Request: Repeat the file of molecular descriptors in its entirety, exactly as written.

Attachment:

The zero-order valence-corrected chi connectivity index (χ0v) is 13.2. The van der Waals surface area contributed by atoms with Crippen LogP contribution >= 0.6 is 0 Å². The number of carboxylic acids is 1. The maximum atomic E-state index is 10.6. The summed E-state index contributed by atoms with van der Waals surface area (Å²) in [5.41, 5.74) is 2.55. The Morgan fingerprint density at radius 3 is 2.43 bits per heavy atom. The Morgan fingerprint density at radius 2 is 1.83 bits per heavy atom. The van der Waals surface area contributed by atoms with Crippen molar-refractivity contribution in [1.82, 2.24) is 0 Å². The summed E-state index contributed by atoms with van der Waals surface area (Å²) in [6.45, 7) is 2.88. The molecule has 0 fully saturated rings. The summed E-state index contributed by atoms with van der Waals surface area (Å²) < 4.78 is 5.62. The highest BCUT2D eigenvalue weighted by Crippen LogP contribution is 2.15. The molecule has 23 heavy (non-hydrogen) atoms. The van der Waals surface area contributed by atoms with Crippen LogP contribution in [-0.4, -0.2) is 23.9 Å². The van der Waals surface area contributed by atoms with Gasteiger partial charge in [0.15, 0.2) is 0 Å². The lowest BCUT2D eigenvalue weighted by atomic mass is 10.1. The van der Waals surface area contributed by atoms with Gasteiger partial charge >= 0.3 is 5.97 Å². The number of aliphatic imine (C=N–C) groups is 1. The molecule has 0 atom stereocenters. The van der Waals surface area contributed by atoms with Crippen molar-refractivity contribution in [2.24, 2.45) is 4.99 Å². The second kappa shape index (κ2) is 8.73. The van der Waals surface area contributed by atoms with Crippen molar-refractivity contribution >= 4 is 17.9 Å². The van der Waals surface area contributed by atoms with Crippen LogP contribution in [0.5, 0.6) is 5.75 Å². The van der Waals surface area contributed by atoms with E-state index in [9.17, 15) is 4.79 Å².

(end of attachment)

The zero-order valence-corrected chi connectivity index (χ0v) is 13.2. The van der Waals surface area contributed by atoms with Crippen LogP contribution >= 0.6 is 0 Å². The number of carboxylic acids is 1. The maximum atomic E-state index is 10.6. The summed E-state index contributed by atoms with van der Waals surface area (Å²) in [5.41, 5.74) is 2.55. The Morgan fingerprint density at radius 3 is 2.43 bits per heavy atom. The Morgan fingerprint density at radius 2 is 1.83 bits per heavy atom. The van der Waals surface area contributed by atoms with Crippen molar-refractivity contribution in [1.82, 2.24) is 0 Å². The summed E-state index contributed by atoms with van der Waals surface area (Å²) in [6.45, 7) is 2.88. The molecule has 0 fully saturated rings. The summed E-state index contributed by atoms with van der Waals surface area (Å²) < 4.78 is 5.62. The highest BCUT2D eigenvalue weighted by Crippen LogP contribution is 2.15. The molecule has 23 heavy (non-hydrogen) atoms. The van der Waals surface area contributed by atoms with Crippen LogP contribution in [-0.4, -0.2) is 23.9 Å². The van der Waals surface area contributed by atoms with Gasteiger partial charge in [0.15, 0.2) is 0 Å². The lowest BCUT2D eigenvalue weighted by atomic mass is 10.1. The van der Waals surface area contributed by atoms with Gasteiger partial charge >= 0.3 is 5.97 Å². The number of aliphatic imine (C=N–C) groups is 1. The molecule has 0 atom stereocenters. The van der Waals surface area contributed by atoms with Crippen molar-refractivity contribution in [2.24, 2.45) is 4.99 Å². The second kappa shape index (κ2) is 8.73. The van der Waals surface area contributed by atoms with Crippen molar-refractivity contribution >= 4 is 17.9 Å². The van der Waals surface area contributed by atoms with Crippen LogP contribution in [0.5, 0.6) is 5.75 Å². The van der Waals surface area contributed by atoms with E-state index in [9.17, 15) is 4.79 Å².